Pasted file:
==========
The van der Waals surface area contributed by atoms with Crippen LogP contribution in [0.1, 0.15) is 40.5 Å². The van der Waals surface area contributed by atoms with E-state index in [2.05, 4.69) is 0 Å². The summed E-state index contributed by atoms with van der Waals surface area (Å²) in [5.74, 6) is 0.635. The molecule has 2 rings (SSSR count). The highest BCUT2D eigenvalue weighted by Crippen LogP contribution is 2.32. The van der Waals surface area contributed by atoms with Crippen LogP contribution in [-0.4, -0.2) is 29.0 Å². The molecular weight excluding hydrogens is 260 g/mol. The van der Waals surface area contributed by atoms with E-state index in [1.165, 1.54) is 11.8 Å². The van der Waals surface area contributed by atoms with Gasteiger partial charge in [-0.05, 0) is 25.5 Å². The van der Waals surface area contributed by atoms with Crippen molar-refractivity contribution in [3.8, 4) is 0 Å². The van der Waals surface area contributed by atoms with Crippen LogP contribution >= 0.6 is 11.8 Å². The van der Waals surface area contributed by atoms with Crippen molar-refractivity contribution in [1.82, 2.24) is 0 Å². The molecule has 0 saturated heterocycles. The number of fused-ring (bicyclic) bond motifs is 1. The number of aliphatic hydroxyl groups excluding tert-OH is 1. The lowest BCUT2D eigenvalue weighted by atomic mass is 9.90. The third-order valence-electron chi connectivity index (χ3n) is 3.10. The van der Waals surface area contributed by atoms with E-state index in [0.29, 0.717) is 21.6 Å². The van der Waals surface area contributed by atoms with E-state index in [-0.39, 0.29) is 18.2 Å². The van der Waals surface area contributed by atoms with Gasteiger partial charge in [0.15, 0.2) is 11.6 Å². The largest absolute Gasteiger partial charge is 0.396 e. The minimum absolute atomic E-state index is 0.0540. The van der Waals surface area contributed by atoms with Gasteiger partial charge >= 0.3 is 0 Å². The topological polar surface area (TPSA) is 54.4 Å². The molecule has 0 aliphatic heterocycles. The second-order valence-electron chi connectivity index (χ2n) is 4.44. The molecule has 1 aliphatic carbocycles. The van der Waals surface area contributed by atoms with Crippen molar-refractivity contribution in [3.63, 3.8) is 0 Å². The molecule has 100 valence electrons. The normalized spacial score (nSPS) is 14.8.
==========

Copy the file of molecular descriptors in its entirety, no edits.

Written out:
The van der Waals surface area contributed by atoms with Crippen LogP contribution in [0.1, 0.15) is 40.5 Å². The van der Waals surface area contributed by atoms with E-state index in [2.05, 4.69) is 0 Å². The summed E-state index contributed by atoms with van der Waals surface area (Å²) in [5.74, 6) is 0.635. The molecule has 2 rings (SSSR count). The highest BCUT2D eigenvalue weighted by Crippen LogP contribution is 2.32. The van der Waals surface area contributed by atoms with Crippen LogP contribution in [-0.4, -0.2) is 29.0 Å². The molecular weight excluding hydrogens is 260 g/mol. The van der Waals surface area contributed by atoms with E-state index in [1.165, 1.54) is 11.8 Å². The van der Waals surface area contributed by atoms with Gasteiger partial charge in [-0.05, 0) is 25.5 Å². The van der Waals surface area contributed by atoms with Crippen molar-refractivity contribution in [3.8, 4) is 0 Å². The van der Waals surface area contributed by atoms with Crippen LogP contribution >= 0.6 is 11.8 Å². The van der Waals surface area contributed by atoms with Crippen molar-refractivity contribution in [1.82, 2.24) is 0 Å². The molecule has 0 saturated heterocycles. The number of fused-ring (bicyclic) bond motifs is 1. The number of aliphatic hydroxyl groups excluding tert-OH is 1. The lowest BCUT2D eigenvalue weighted by atomic mass is 9.90. The third-order valence-electron chi connectivity index (χ3n) is 3.10. The van der Waals surface area contributed by atoms with E-state index in [0.29, 0.717) is 21.6 Å². The van der Waals surface area contributed by atoms with E-state index in [-0.39, 0.29) is 18.2 Å². The van der Waals surface area contributed by atoms with Gasteiger partial charge in [0.15, 0.2) is 11.6 Å². The largest absolute Gasteiger partial charge is 0.396 e. The minimum absolute atomic E-state index is 0.0540. The van der Waals surface area contributed by atoms with Gasteiger partial charge >= 0.3 is 0 Å². The topological polar surface area (TPSA) is 54.4 Å². The molecule has 0 aliphatic heterocycles. The second-order valence-electron chi connectivity index (χ2n) is 4.44. The molecule has 1 aliphatic carbocycles. The van der Waals surface area contributed by atoms with Crippen molar-refractivity contribution in [3.63, 3.8) is 0 Å². The molecule has 100 valence electrons. The normalized spacial score (nSPS) is 14.8.